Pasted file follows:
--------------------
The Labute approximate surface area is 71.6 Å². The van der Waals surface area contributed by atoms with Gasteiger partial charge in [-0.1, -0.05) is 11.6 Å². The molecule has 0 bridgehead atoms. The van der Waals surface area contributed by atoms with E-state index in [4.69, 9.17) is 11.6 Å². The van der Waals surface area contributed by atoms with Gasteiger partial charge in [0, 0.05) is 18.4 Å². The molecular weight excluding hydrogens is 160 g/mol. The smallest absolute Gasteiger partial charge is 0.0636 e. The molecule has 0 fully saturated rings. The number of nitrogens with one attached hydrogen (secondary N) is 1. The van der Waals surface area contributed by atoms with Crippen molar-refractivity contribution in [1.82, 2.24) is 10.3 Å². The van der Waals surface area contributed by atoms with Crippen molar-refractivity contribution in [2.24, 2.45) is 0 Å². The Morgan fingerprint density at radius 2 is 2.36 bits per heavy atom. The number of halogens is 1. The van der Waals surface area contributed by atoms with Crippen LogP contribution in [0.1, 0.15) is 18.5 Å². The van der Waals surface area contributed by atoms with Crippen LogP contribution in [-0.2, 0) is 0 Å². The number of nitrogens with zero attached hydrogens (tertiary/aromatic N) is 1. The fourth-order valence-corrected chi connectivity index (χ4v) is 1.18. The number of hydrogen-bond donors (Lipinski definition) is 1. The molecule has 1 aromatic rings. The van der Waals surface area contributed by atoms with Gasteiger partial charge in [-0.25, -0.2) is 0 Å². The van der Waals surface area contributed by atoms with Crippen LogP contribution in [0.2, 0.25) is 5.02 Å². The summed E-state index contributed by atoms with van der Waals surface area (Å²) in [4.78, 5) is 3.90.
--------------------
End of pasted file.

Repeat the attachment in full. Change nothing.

The Labute approximate surface area is 71.6 Å². The van der Waals surface area contributed by atoms with Gasteiger partial charge in [-0.1, -0.05) is 11.6 Å². The molecule has 0 bridgehead atoms. The van der Waals surface area contributed by atoms with E-state index in [4.69, 9.17) is 11.6 Å². The van der Waals surface area contributed by atoms with Gasteiger partial charge in [0, 0.05) is 18.4 Å². The molecular weight excluding hydrogens is 160 g/mol. The smallest absolute Gasteiger partial charge is 0.0636 e. The molecule has 0 fully saturated rings. The number of nitrogens with one attached hydrogen (secondary N) is 1. The van der Waals surface area contributed by atoms with Crippen molar-refractivity contribution in [1.82, 2.24) is 10.3 Å². The van der Waals surface area contributed by atoms with Crippen molar-refractivity contribution in [2.24, 2.45) is 0 Å². The Morgan fingerprint density at radius 2 is 2.36 bits per heavy atom. The number of halogens is 1. The van der Waals surface area contributed by atoms with Crippen LogP contribution in [0.1, 0.15) is 18.5 Å². The van der Waals surface area contributed by atoms with Crippen LogP contribution in [-0.2, 0) is 0 Å². The number of nitrogens with zero attached hydrogens (tertiary/aromatic N) is 1. The fourth-order valence-corrected chi connectivity index (χ4v) is 1.18. The number of hydrogen-bond donors (Lipinski definition) is 1. The molecule has 1 aromatic rings. The van der Waals surface area contributed by atoms with Gasteiger partial charge in [-0.25, -0.2) is 0 Å². The van der Waals surface area contributed by atoms with Crippen LogP contribution in [0.2, 0.25) is 5.02 Å². The summed E-state index contributed by atoms with van der Waals surface area (Å²) in [4.78, 5) is 3.90.